It’s a disturbing reality of poverty that some grow rich by exploiting the poorest members of society. Although the economically and socially disadvantaged have little in the way of possessions, their labor, bodies, and children remain sought-after commodities, that feed the human trafficking trade. Factors including lack of local employment, inadequate access to education, political instability and armed conflict influence a communities’ ability to protect its most vulnerable citizens – from all forms of exploitation.
Predators are not always easily identified; they can and do, insert themselves into vulnerable communities by gaining the trust of local leadership, and families struggling to meet their children’s basic needs. These individuals promise educational sponsorships at boarding schools, employment opportunities beyond the local townships, and assure families that their loved ones will be well cared for. The false promise of an escape from crippling poverty, and the hope of accessing education, is often enough for families to relinquish their children into the hands of virtual strangers. Sadly, many children (of all ages) are trafficked for the purposes of servitude, unethical adoptions, sex work, or worse.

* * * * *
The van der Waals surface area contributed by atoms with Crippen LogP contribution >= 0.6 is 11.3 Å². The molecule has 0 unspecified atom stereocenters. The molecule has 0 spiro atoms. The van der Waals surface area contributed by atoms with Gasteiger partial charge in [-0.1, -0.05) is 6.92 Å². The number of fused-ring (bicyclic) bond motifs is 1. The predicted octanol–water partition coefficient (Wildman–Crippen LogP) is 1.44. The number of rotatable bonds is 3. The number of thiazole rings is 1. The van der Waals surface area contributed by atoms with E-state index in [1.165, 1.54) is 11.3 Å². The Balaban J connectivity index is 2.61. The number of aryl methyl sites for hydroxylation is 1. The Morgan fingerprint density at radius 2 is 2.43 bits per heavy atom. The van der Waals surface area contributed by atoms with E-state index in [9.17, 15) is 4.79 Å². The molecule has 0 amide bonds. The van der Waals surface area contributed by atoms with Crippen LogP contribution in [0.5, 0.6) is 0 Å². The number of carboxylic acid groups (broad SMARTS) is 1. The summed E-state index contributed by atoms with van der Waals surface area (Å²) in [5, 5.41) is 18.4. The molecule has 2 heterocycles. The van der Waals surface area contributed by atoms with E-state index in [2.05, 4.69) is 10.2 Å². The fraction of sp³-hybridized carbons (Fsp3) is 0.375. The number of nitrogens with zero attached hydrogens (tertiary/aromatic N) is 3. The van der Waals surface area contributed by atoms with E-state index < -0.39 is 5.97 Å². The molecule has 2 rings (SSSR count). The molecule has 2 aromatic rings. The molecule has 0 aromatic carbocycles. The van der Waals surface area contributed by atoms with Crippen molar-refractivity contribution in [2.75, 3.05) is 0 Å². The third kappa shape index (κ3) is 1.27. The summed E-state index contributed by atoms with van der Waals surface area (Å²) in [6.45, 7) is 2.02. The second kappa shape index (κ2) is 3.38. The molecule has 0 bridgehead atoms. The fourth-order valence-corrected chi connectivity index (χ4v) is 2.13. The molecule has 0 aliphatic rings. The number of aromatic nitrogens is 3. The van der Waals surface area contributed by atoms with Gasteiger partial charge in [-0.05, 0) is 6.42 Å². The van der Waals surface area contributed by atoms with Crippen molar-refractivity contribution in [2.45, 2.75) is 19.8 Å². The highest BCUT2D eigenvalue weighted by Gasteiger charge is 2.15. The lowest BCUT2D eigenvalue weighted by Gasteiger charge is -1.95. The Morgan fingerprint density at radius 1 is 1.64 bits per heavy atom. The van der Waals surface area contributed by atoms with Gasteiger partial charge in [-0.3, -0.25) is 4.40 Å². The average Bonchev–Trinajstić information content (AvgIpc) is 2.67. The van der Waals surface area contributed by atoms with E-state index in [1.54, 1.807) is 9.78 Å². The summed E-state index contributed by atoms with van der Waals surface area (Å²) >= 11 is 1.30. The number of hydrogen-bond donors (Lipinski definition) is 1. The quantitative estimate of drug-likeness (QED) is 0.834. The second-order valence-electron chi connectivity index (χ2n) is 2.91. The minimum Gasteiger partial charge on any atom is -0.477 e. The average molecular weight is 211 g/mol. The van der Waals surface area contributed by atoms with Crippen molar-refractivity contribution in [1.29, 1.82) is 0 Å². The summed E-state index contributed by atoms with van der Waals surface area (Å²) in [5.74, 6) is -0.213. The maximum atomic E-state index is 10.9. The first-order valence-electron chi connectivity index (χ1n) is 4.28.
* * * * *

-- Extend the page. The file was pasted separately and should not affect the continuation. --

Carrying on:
FPA’s Director, Carrie West, witnessed these exploitive tactics on a 2009 trip to Uganda. What was promoted as a trip to assist vulnerable mothers living in a dangerous rock quarry, turned out to be an opportunity for a corrupt adoption agency to solicit children (with the help from a trusted Ugandan facilitator) for international adoption. Birth families were not told that their children would be leaving Uganda permanently. This experience, and countless others like it, is the catalyst for the work FPA does. In a 2015 interview with The Observer, West explains: